Prenuptial agreements can be an inheritance requirement

For many Florida couples who are preparing to wed, negotiating a prenup is not a step that the parties set out to take, but a requirement for one party in order to secure his or her inheritance. While “forced” prenuptial agreements can seem like a harsh family approach to wedded bliss, there is little debate about the fact that many marriages will eventually end in divorce. Viewed from a different angle, a prenuptial agreement can be seen as a savvy financial planning tool, and not a cruel or heartless statement about the strength of a couple’s commitment.

Consider the essence of an inheritance. This is wealth that is passed down from one generation to the next, or the one beyond that. It is not money that the recipient earned; it is money that was earned by others and is being gifted to the recipient. In some cases, the base of wealth was earned many generations ago, creating an even greater separation between the source of the wealth and the person who is expected to receive a share of that wealth.

This means that the family has every right to place conditions on how and when that wealth is passed down. Prenuptial agreements are just one way that these assets can be protected. Another approach is to set up a trust that prevents the intended heir from accessing any financial benefit when his or her behaviors or choices do not fall within clearly established guidelines, such as sobriety or avoiding excessive risk-taking behaviors.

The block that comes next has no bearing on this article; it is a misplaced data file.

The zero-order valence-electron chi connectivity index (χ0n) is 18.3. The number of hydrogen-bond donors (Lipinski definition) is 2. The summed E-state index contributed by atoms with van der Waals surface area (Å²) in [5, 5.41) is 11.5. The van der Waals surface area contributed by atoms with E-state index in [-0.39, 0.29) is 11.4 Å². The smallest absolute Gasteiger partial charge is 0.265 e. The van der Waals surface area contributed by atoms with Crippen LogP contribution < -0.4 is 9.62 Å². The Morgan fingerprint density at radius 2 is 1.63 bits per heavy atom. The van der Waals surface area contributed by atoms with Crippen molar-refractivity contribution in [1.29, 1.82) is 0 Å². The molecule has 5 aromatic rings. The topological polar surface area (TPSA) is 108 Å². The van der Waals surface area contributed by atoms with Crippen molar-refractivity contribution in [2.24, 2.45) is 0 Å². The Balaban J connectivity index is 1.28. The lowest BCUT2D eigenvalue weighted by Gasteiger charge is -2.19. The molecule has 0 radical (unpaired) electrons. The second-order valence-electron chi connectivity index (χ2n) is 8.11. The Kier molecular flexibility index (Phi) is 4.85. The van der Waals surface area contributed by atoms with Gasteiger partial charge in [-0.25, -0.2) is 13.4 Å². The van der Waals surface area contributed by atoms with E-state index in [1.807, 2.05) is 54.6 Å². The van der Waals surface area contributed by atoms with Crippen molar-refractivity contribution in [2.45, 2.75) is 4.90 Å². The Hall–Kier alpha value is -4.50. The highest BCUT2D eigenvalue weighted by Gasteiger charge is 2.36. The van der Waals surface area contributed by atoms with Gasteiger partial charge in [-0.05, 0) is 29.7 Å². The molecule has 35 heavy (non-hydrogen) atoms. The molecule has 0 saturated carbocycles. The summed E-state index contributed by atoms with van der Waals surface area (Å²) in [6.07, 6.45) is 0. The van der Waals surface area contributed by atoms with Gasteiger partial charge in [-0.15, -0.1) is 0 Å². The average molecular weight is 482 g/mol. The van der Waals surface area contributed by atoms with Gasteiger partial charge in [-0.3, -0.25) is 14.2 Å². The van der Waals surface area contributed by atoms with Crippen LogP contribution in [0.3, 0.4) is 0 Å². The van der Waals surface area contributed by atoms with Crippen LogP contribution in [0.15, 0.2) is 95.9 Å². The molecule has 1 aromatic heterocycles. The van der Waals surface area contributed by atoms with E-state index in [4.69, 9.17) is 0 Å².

Very few people enjoy being told what to do, and resistance to a prenup that is a prerequisite for receiving an inheritance is not uncommon. However, viewed from the perspective of the family, prenuptial agreements are simply a tool that can be used to protect from serious financial loss. After all, a long and happy marriage is the goal for all involved, and when that is the outcome, then both Florida spouses have the ability to enjoy the benefits of inherited wealth, which can be managed and preserved for future generations.

Source:, “Managing Sibling Wealth Disparity: Part 2“, Doug Baumoel and Blair Trippe, June 29, 2017

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